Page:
Basis for Closed Material Procedures. The public-interest-immunity doctrine presented the government with a difficult decision: either release information that might harm the public interest if disclosed, or lose a case that the government (and arguably, thus, its citizens) should win based on that information. Parliament addressed this tension in a series of acts.

First, the Special Immigration Appeals Commission Act 1997 provided that the Immigration Appeals Commission may exclude an immigrant appellant and his attorney from any portion of its proceedings.45 While the law also allows the commission to appoint a special advocate to represent the appellant’s interests before the Commission during closed proceedings, it provides that such an advocate “shall not be responsible to the person whose interests he is appointed to represent.”46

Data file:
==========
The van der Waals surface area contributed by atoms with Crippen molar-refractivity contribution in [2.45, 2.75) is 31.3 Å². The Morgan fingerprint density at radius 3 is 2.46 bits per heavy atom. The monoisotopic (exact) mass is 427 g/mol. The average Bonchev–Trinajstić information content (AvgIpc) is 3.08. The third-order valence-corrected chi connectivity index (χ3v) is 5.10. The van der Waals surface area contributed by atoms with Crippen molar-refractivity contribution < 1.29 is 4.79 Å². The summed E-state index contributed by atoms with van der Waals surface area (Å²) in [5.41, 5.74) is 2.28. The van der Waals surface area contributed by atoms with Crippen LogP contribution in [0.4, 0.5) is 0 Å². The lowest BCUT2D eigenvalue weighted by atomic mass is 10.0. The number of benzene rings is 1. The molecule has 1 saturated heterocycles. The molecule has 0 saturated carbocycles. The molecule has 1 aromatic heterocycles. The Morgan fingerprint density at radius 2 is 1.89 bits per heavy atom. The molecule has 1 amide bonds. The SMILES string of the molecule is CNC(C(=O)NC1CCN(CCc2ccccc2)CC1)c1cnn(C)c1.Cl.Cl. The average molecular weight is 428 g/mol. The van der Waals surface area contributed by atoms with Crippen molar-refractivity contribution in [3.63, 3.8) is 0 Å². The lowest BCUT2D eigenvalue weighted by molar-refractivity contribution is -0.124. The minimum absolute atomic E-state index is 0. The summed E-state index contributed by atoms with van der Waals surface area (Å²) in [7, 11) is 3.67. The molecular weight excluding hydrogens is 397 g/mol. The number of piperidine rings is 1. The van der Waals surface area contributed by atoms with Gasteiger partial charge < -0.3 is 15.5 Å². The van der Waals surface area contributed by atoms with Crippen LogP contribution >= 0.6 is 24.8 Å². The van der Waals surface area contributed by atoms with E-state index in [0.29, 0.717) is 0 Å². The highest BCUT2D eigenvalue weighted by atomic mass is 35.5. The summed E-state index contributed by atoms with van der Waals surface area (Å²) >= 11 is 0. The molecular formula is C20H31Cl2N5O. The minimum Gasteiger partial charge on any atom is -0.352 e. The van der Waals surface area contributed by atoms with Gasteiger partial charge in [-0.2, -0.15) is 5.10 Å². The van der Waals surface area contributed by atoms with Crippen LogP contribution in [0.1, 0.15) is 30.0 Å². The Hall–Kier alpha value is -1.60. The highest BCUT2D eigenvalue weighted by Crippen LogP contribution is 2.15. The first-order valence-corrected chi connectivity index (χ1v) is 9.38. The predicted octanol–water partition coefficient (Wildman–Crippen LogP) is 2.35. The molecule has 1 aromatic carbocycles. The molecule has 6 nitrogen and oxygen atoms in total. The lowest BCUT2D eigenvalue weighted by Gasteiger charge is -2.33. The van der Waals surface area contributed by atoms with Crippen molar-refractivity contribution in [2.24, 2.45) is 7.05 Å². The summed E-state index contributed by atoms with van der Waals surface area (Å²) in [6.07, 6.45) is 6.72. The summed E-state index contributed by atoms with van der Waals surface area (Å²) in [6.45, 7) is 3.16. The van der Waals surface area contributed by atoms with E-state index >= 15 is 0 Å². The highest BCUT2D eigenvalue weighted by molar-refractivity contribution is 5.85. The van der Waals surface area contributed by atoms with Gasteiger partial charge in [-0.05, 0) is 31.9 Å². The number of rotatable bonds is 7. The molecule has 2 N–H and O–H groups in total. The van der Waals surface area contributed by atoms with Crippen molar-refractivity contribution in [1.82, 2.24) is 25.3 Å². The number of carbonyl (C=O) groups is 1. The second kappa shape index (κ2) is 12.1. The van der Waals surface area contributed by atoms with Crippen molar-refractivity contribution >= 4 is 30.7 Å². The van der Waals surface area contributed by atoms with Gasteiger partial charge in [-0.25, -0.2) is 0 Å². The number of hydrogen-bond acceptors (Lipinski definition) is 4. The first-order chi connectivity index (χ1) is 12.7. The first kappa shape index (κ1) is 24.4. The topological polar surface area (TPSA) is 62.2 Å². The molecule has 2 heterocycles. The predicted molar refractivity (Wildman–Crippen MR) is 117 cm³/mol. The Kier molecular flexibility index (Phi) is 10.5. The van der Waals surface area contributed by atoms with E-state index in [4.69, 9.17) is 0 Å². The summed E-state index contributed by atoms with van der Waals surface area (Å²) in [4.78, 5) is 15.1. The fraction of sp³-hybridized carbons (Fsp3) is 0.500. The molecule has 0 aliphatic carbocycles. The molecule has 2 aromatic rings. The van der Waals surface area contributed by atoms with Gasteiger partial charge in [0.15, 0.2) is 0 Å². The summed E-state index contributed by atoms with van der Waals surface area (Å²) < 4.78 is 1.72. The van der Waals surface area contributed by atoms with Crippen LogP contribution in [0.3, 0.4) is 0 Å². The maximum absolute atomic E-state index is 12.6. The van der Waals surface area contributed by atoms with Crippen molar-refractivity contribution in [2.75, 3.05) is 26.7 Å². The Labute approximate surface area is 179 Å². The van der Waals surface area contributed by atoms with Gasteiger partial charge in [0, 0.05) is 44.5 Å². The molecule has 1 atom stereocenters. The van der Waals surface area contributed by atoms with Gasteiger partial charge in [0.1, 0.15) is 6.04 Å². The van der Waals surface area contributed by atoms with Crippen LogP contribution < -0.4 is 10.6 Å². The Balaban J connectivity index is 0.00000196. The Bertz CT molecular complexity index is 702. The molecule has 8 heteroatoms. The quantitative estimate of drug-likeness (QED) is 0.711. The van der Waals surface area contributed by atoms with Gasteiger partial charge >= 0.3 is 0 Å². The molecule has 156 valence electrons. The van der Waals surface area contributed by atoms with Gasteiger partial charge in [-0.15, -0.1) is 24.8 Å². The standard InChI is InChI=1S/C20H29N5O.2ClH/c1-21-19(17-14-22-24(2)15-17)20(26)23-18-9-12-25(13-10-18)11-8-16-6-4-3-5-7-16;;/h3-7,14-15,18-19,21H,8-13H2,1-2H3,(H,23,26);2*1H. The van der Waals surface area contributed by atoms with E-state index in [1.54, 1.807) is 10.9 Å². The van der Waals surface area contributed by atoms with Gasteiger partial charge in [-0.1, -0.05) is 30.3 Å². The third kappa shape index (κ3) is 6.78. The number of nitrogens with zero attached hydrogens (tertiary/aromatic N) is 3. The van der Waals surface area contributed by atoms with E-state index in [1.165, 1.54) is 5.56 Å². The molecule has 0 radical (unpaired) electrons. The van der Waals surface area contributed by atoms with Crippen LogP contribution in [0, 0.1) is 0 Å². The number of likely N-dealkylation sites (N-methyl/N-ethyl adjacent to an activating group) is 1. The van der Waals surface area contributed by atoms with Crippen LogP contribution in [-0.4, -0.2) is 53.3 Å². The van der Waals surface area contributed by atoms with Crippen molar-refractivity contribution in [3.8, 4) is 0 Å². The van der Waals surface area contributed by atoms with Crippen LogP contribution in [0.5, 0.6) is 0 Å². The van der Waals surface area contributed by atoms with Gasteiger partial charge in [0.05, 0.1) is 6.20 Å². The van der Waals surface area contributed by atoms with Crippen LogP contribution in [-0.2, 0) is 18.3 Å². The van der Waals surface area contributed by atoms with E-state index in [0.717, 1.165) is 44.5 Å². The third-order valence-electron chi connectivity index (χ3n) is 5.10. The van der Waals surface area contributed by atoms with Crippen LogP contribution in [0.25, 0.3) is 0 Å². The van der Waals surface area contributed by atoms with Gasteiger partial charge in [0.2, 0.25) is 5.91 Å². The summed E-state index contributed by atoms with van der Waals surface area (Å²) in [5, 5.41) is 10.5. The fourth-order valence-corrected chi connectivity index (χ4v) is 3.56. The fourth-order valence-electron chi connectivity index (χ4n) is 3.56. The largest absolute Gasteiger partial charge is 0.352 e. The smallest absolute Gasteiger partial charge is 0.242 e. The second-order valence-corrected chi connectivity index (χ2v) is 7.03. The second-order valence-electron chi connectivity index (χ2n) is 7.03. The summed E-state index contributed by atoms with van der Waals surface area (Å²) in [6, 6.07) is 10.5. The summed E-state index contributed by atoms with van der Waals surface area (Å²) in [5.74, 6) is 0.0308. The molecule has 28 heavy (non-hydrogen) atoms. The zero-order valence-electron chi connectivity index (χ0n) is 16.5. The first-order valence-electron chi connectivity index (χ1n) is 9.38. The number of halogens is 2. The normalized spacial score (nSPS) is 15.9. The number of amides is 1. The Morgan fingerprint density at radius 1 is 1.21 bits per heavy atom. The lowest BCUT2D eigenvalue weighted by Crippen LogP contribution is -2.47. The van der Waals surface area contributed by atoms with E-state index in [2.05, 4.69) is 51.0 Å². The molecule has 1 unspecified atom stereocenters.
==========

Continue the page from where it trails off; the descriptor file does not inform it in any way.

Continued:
Next, the Prevention of Terrorism Act 2005 provided that courts may exclude the affected party and his attorney from proceedings regarding “control orders” (which are used to restrict an individual’s liberty for the purpose of “protecting members of the public from a risk of terrorism”), while authorizing the appointment of a special advocate to represent the interests of, but not be responsible to, the party during closed proceedings.47

In 2007, Parliament’s Joint Committee on Human Rights criticized the use of such special advocates as being “‘Kafkaesque’ or like the Star Chamber” and “a process which is not just offensive to the basic principles of adversarial justice in which lawyers are steeped, but . . . very much against basic notions of fair play as the lay public would understand them.”48 The Committee proposed various reforms, but the government, through the Secretary of State for the Home Department, responded that adopting the Committee’s proposals “could potentially be damaging to the public interest, including to the extent of endangering the lives of members of the public.”49